Johnny Mathis performed to a sold-out audience Sunday at the Palladium and demonstrated just why it is he has enjoyed the longevity of a legendary career that has spanned 57 years and is still going strong.
Still youthful looking, and with energy to match, the 77-year-old entertainer played to a worshipful crowd consisting primarily of silver-haired Boomers, who were in their youth while he was recording hit after hit during the peak of his career.
It didn’t matter that the Tony Awards were being broadcast at the same time as Mathis’ concert because these fans came to see and hear their musical idol transport them back in time. Judging from the reverential hush that fell over the audience each time he sang, as well as the rapture reflected on their faces, Mathis could do no wrong.
Mathis’ vocal powers may have diminished with age, but the distinctive mellow tone of his voice, his artful phrasing and his ability to translate lyrics to capture the emotional content of a song were still clearly evident. He also proved he is still among the very few who can expertly sing a romantic ballad to convey longing and yearning.
Mathis was led by his music director and pianist John Scott Lavender and joined by a full orchestra, consisting of a few of his own musicians and some local ones, for what was essentially a musical survey of his career.
During his Act 1 introductory comments, Mathis promised that he would sing many of the songs in his discography. To the great satisfaction of his audience he more than delivered as he sang such songs as “When I Fall in Love,” “Wild in the Wind,” “Wonderful! Wonderful!” and “To the Ends of the Earth.”
He also sang a couple of medleys in the first act. One included a string of Henry Mancini songs, consisting of “Two for the Road,” “Charade,” “Days of Wine and Roses” and “Moon River.” The other medley was made up of his own hits and included “It’s Not for Me to Say,” “Chances Are” and “Gina.”
Standup comedian Brad Upton turned out to be an unexpected treat after he was introduced by Mathis prior to the intermission. The affable Upton, a Seattle-based comic, kept the audience in gales of laughter with his topical humor throughout a brief set that included jokes about cell phones, kids and texting, Goodwill gift cards, hip hop song lyrics, Viagra, trail mix and married life in general.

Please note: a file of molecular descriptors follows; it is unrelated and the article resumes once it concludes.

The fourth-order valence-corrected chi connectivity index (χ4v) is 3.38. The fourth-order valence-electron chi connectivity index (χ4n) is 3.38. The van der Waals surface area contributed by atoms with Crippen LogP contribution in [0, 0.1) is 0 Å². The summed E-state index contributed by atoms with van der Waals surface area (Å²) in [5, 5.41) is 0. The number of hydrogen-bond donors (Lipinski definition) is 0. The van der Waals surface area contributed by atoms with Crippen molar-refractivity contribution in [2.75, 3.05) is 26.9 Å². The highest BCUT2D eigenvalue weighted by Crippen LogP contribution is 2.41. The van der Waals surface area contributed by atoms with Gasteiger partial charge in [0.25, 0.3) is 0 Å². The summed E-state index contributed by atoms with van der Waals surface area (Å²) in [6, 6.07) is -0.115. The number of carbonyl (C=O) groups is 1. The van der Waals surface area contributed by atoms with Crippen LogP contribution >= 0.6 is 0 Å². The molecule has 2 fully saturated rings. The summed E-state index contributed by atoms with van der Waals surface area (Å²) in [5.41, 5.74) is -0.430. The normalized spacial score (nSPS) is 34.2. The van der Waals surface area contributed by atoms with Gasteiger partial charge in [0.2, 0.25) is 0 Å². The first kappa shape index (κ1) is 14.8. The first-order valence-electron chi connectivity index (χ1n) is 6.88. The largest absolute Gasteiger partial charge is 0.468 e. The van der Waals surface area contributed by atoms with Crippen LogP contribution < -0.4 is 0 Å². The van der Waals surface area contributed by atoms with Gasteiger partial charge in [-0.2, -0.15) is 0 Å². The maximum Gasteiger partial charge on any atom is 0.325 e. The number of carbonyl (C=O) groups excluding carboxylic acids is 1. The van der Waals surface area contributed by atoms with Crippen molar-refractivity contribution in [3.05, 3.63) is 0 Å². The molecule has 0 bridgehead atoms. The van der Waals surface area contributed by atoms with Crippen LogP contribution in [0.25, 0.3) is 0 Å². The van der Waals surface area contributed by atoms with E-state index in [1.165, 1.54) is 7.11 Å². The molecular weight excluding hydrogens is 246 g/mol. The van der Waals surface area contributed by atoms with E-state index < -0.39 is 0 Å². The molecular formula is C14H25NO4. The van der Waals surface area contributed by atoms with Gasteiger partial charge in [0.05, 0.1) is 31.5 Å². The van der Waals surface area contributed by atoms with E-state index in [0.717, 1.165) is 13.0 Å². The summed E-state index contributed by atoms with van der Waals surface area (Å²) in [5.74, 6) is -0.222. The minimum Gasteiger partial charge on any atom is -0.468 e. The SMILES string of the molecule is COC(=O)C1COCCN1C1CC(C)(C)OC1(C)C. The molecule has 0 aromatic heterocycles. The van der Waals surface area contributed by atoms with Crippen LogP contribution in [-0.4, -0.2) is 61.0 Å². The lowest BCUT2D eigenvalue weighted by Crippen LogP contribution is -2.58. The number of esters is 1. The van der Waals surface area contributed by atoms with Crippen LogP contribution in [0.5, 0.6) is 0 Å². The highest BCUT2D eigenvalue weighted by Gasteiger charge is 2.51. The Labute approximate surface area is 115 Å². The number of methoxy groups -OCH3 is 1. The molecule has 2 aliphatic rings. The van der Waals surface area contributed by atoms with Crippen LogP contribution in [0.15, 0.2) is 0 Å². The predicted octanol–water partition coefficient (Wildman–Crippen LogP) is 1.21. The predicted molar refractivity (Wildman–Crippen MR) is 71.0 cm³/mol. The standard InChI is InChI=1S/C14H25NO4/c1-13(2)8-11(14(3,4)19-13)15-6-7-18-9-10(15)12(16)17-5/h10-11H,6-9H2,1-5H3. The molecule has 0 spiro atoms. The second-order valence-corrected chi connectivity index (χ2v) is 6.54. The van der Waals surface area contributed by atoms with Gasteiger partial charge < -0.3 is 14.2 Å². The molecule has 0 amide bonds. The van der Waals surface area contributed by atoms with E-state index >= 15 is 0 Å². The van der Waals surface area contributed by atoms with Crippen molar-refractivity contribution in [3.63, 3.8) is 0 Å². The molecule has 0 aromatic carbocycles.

“Pure Imagination,” which opened Act 2 of Mathis’ concert, was followed by another medley of songs that included “Bauble, Bangles and Beads,” “Strangers in Paradise” and “Secret Love.”
Poignant moments which showcased Mathis’ masterly ability to mesmerize his listeners were renditions of “A Certain Smile” and “Why Did I Choose You,” during which he was accompanied only by a piano.
The song that drew the most applause was “Misty,” during which Mathis was accompanied by the orchestra playing a lush arrangement that included the sound of swelling violins during the lyrics “A thousand violins began to play.”
Accompanied by his guitar player and production manager Gil Reigers, Mathis closed the show with a medley of dreamy Brazilian songs that included “Triste,” “Felicidade,” “Manha de Carnaval” and the exuberant “Brazil.”
Mathis, who throughout the concert turned his back on those seated in the house to play to those at the rear of the stage in the chorus section, once again acknowledged them and every other section in the Palladium as he took his bows to a sustained standing ovation.
Accompanied only by piano, he sang “You’ll Never Know” as his encore.
For tickets and information about the remainder of the Center for the Performing Arts 2012-2013 season, call the ticket office at (317) 843-3800 or visit www.thecenterfortheperformingarts.org.
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